The Court concludes that class certification is appropriate in this case pursuant to Rule 23(b)(1). There clearly is a likelihood of separate suits subjecting IDOC to potentially incompatible standards of conduct. At least one case asserting a procedural due process claim arising from assignment to Tamms has been transferred to the docket of the undersigned District Judge from another division of the Court, and Plaintiff Taylor has indicated a desire to bring a separate action on his claims. Competing lawsuits concerning the subject matter of the class claims in this case have the potential to disrupt severely the orderly operations of IDOC and the Illinois prison system. See Berry v. Baca, 226 F.R.D. 398, 405-06 (C.D. Cal. 2005) (named plaintiffs who brought suit alleging that a sheriff's continued detention of detainees in a county jail after court release orders amounted to deliberate indifference to their constitutional rights satisfied Rule 23(b)(1)(A); the sheriff would likely be subject to numerous separate actions absent certification and it was possible that those actions could lead to different and conflicting judgments, a result that would make it difficult for the sheriff to fashion a consistent release policy, should he have to, that would limit the county's exposure to claims); Death Row Prisoners of Pa. v. Ridge, 169 F.R.D. 618, 623 (E.D. Pa. 1996) (plaintiffs seeking to certify a class consisting of all present and future state death-row inmates who had not yet filed petitions for habeas corpus review to challenge the state's status under the Antiterrorism and Effective Death Penalty Act showed that prosecution of separate actions could create a risk of inconsistent or varying adjudications establishing incompatible standards of conduct for the state by showing that inconsistent adjudications could result each time the state asserted the relevant statute of limitations for appointment of habeas counsel); Franklin v. Barry, 909 F. Supp. 21, 31 (D.D.C. 1995) (class certification was warranted in an action alleging discrimination against Hispanic inmates in District of Columbia correctional institutions; separate actions against the correctional institutions would create a risk of inconsistent adjudications, if the plaintiffs were successful, the relief sought involved equitable relief as to the treatment of Hispanic prisoners in general, final injunctive relief would be dispositive of the claims of each class member, and common questions of law and fact predominated in the case).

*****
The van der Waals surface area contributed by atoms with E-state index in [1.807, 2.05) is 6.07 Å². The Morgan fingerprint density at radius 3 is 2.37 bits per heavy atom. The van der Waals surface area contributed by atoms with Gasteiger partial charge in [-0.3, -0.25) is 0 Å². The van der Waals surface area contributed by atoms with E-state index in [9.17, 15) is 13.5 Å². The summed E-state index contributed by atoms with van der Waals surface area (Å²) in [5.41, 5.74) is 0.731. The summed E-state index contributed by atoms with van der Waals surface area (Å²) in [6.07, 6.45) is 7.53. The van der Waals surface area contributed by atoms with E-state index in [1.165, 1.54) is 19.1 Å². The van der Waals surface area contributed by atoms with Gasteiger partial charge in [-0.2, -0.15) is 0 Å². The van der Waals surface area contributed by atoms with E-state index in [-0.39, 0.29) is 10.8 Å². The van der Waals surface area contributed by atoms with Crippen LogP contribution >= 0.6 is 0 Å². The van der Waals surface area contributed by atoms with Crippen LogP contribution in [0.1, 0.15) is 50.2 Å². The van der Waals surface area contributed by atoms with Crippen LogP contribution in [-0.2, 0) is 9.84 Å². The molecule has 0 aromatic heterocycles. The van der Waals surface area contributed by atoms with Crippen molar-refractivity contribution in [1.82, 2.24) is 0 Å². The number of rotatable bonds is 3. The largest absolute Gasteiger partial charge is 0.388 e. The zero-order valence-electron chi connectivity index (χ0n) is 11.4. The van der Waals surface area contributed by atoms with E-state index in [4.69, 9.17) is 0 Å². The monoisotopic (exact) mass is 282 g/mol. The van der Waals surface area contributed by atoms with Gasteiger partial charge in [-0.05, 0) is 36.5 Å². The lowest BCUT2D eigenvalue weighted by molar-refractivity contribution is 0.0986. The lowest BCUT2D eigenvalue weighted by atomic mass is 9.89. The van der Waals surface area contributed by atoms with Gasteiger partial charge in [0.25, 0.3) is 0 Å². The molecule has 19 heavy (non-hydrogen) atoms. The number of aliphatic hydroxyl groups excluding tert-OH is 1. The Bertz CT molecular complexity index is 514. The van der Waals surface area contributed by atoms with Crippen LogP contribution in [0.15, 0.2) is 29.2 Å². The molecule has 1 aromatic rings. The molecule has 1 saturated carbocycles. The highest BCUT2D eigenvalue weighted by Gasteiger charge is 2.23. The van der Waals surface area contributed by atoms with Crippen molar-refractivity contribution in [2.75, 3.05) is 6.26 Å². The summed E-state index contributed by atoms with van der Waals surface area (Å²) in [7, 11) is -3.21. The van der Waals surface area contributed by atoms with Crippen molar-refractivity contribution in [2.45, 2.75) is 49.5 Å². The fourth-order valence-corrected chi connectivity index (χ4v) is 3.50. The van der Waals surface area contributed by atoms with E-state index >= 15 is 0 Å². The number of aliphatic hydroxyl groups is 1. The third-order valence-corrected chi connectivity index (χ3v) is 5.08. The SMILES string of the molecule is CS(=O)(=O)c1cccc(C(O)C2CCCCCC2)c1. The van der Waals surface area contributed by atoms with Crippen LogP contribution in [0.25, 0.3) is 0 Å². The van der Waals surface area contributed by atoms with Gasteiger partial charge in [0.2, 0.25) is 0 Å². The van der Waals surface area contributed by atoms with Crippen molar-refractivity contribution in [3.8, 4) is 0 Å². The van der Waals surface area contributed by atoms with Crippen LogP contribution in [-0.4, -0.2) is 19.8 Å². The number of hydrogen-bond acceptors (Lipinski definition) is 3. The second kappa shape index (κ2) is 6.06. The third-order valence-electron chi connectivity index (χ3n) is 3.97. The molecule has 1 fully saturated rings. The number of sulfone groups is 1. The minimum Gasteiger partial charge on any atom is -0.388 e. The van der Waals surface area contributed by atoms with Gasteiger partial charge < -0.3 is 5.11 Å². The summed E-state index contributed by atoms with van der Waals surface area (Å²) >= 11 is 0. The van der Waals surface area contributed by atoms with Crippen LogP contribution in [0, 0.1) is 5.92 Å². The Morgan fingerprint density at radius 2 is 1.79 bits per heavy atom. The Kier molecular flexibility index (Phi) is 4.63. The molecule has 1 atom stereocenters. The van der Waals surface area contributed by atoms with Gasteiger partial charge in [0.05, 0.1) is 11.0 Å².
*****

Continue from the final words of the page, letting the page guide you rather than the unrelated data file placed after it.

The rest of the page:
Cf. Cullen v. New York State Civil Serv. Comm'n, 435 F. Supp. 546, 562 (E.D.N.Y. 1977) (a civil rights action against governmental officials and political leaders on claims of coerced political contributions for job appointment or promotion within a county government was entitled to class certification since multiple litigation would create a very real risk that the defendants would be held to incompatible standards of conduct).

Also, it is probable that a judgment as to any class member's claim for injunctive relief would be dispositive of the claims of the class as a whole. See Hilton v. Wright, 235 F.R.D. 40, 53 (N.D.N.Y. 2006) (granting Rule 23(b)(1)(B) class certification as to claims for injunctive and declaratory relief asserted by state inmates in challenging a former policy in which the New York State Department of Correctional Services ("DOCS") and its chief medical officer had required that inmates with Hepatitis C complete a DOCS-sponsored substance abuse program to be eligible to receive a standard combination treatment, where individual resolution of such claims could affect the interests of absent class members, and the relief granted would apply equally to the inmates bringing the action and prospective class members); Ingles v. City of New York, No. 01 Civ. 8279(DC), 2003 WL 402565, at **7-8 (S.D.N.Y. Feb. 20, 2003) (certification of a plaintiff class, in a suit by prisoners seeking an injunction against the use of excessive force in New York City Department of Correction institutions, was warranted; prosecution of separate actions risked inconsistent judgments, and the injunctive relief being sought would benefit the entire class); Caroline C. v. Johnson, 174 F.R.D. 452, 467 (D. Neb. 1996) (granting Rule 23(b)(1)(B) certification of a class of women patients in an action against officials and psychiatrists at a state-supported mental health institution alleging failure to protect the plaintiffs from assaults by male patients: "An adjudication on the merits of the claims of the named plaintiffs in this case would, as a practical matter, be dispositive of the interests of the other members of the class. Any change in the policy or practices of the defendants at [the hospital] would affect absent members of the class, because they are or will be subject to those policies or practices."). Therefore, the Court will grant class certification pursuant to Rule 23(b)(1) in this case.